Stalin deportował większość Tatarów Krymskich, dokonując w ten sposób, czystki narodowościowej o cechach ludobójstwa. Następnie, osiedlał na Krymie głównie rosyjskich komunistów, tak jak Car swoich, tych najbardziej zasłużonych – potrzebujących ciepłego klimatu i wygód życia w po carskich kurortach.
ZSRR, podarowała Krym Ukrainie (za Chruszczowa), po śmierci Stalina, nieoficjalnie w zamian za ludobójstwo – jakiego się dopuściły władze komunistyczne na narodzie Ukraińskim (okres wielkiego głodu), a oficjalnie z wielkiej przyjaźni a tak naprawdę, dla konsolidacji obu narodów w nowy twór państwowy, którą to przyjaźń, na naszych oczach, teraz Rosja szybko marnotrawi.
Now the translation using Google Translate. Unfortunately, my Polish is not good enough for me to translate this properly myself.
Stalin deported the majority of Crimean Tatars, making in this way, the ethnic cleansing of the characteristics of genocide. Then, settled mainly in the Crimea Russian Communists, like their car, the most deserving - in need of a warm climate and the comforts of life in the tsarist resorts.
USSR gave Crimea, Ukraine (Khrushchev), after the death of Stalin, unofficially, in exchange for genocide - which is committed to the communist nation Ukrainian (famine period), and officially with great friendship and really, for the consolidation of the two nations in the new creation state, which is friendship, in our eyes, now Russia quickly wasted.
What I find interesting is that it is not that difficult to find out that Crimea was full of Tartars prior to the Soviet Union's double purge of the local population; first by starvation during the period 1917-33, and then mass deportation to remove the population completely in 1944. Yet, this very recent history of the region is not really mentioned in many of the numerous news reports that we are getting. Instead, the justification for Russia taking back Crimea seems to be because it contains a majority of Russian speakers, and that there is some sort of Russian naval base there.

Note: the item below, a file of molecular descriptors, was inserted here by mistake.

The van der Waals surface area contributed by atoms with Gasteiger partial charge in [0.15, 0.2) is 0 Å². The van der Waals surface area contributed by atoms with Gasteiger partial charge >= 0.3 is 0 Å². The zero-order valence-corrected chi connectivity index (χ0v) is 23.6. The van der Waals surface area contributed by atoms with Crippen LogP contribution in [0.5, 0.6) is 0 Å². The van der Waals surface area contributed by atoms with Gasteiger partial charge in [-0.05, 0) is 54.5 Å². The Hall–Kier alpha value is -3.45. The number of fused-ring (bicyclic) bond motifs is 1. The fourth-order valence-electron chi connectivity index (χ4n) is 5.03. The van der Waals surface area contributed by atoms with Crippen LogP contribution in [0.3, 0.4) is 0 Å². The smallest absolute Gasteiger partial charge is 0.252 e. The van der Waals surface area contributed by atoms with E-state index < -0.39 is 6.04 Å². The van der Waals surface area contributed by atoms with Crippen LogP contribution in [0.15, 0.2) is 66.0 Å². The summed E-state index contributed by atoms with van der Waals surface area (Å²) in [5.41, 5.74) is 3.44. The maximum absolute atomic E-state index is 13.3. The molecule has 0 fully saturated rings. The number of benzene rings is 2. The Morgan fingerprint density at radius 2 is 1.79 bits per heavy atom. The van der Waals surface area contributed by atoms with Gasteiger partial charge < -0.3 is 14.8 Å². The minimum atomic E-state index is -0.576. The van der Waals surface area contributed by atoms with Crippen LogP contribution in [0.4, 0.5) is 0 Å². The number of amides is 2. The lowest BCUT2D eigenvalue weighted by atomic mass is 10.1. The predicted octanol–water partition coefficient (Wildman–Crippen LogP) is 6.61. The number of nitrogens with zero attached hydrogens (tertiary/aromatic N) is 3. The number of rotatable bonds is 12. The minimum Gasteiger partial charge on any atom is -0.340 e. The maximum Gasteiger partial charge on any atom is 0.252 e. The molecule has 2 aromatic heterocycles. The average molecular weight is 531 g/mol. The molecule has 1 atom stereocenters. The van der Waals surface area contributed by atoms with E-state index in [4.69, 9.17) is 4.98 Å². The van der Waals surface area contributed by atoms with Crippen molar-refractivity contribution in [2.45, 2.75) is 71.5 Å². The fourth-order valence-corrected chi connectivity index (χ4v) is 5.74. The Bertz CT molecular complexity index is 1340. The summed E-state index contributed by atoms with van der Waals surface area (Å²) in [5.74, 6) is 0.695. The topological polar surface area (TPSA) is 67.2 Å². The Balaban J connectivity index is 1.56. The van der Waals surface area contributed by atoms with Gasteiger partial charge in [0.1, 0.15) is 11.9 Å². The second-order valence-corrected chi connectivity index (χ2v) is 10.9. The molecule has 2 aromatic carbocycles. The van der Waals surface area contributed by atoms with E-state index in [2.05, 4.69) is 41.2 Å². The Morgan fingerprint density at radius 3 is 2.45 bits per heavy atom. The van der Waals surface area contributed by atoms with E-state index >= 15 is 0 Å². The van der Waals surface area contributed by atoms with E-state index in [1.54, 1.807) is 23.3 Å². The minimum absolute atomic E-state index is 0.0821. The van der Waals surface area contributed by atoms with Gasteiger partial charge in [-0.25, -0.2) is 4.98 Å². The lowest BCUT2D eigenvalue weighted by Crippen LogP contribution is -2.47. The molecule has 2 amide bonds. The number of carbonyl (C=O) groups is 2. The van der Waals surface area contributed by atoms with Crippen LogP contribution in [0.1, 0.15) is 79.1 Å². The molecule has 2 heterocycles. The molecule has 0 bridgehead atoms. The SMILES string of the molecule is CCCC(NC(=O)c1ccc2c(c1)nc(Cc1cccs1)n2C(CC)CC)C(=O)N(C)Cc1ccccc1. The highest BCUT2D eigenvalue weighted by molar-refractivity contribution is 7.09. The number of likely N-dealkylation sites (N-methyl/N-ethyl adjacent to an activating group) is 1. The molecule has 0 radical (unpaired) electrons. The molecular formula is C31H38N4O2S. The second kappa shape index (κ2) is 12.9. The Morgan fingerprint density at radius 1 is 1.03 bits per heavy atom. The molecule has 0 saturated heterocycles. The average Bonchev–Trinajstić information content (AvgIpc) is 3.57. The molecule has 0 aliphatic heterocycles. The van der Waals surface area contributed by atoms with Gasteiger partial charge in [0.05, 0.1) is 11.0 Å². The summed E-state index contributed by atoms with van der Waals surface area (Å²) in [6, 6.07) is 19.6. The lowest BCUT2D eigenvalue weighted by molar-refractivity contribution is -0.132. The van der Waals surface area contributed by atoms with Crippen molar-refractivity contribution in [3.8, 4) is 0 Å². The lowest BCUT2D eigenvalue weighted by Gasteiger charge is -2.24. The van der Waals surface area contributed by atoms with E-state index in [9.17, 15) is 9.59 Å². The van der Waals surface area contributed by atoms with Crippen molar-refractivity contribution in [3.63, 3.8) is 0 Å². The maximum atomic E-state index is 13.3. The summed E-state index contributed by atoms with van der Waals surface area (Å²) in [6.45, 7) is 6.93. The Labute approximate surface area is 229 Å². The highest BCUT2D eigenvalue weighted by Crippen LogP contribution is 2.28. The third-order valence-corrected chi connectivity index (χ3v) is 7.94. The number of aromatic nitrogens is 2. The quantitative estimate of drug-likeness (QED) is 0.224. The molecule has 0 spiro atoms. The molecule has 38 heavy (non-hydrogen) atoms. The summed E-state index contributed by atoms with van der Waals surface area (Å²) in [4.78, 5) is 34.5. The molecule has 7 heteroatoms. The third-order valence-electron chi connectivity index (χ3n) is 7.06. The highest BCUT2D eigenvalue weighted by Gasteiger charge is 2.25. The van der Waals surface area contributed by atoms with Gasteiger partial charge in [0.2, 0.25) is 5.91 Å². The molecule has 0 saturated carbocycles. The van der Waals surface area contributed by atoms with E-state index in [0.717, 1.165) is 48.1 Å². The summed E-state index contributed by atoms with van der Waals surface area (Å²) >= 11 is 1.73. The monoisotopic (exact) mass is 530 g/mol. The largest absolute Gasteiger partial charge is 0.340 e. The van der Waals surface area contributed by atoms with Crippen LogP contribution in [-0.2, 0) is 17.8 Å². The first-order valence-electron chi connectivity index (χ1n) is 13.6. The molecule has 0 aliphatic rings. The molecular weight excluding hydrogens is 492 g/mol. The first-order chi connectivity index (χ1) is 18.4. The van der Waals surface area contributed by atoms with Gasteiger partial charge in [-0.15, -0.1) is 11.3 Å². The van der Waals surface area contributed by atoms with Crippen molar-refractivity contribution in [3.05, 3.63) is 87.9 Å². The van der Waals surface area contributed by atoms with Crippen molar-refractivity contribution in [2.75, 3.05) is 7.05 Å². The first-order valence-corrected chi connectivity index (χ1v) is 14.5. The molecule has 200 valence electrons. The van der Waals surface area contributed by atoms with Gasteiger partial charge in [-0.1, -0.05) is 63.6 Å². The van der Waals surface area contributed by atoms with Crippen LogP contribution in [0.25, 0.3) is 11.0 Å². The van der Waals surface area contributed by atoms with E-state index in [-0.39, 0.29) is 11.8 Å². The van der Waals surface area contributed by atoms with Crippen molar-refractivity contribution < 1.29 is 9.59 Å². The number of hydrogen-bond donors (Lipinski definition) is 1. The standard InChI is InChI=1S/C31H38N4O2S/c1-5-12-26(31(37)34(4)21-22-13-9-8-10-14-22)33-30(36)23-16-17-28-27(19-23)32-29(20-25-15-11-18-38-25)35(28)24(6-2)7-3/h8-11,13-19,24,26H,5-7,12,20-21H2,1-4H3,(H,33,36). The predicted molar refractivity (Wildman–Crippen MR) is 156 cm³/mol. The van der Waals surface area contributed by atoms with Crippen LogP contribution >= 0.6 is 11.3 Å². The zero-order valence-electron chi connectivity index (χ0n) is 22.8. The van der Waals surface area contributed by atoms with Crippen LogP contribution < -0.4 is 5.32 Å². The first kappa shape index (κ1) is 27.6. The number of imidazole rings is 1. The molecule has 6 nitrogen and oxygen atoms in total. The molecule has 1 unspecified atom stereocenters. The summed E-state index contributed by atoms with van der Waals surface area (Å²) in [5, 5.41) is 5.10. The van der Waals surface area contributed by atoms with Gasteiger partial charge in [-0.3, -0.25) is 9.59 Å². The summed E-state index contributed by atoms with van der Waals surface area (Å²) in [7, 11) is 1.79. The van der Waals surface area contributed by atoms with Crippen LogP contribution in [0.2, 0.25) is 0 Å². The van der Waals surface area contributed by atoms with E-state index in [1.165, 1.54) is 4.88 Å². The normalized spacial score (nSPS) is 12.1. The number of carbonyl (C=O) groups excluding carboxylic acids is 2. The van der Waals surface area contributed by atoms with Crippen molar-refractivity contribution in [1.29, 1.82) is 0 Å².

Well, that line of reasoning is kinda dangerous, I think.
Not that I think that Muslim slave traders (albeit in the past) are the best sort of neighbours.
However, it will not end in Crimea. As this writer of the New Republic says, Russia is suffering from phantom limb syndrome, seeking to consciously or unconsciously recreate the old empire. Made easier by how the previous satellite states are comprised:
The internal issues of former Soviet republics, you see, are not truly internal issues of sovereign nations. This is because, by Stalin's very conscious design and very deliberate border drawing and population movement, most former Soviet republics are ethnic hodgepodges. So Ukraine has a sizable Russian population. Ditto Estonia, ditto Georgia, ditto Kazakhstan. And, according to Putin's unspoken doctrine, anywhere Russian citizens are determined to be at risk, Mother Moscow can intercede with force on their behalf.
In other, blunter words, Russian ethnicity and citizenship trump national sovereignty. At the very least, they provide a convenient pretext for territorial expansion, as they did in South Ossetia and Abkhazia, where Russia was also ostensibly protecting Russian citizens—also newly minted for the occasion. Just this week, for instance, Russia introduced a law to make it easier for Ukrainians to get Russian citizenship—you know, to give Russia someone to protect.
Russia manufactured this crisis to create a pretext for a land-grab. There are now protests swinging Russian flags and hailing Russia's glory not just in Crimea but all over the Russian-speaking east of Ukraine. I was just in Donetsk, Yanukovich's hometown, on Monday. It was calm, calmer than calm. There were a couple dozen people guarding the Lenin statue in the center of the city from vandals, but that was it. A muckety-muck in the city's administration told me, "If they send new people in to replace us, we'll leave peacefully, we won't try to hang on." The same was the case in Simferopol, in Crimea. And then, out of nowhere, men with unmarked uniforms were taking over government buildings and airports, and huge demonstrations were pumping on town squares all over the regions. The Kremlin often refers to "a well-organized informational war" when their enemies broadcast something they don't like on repeat. And now, looking at the alarmist, blanket coverage on Russian television—now all loyal to the Kremlin—about fascists and radicals staging a coup in Kiev, it's hard to think of a better term. This was indeed a well-organized informational war.
Is all of this justified? I suppose it depends on which side you are on.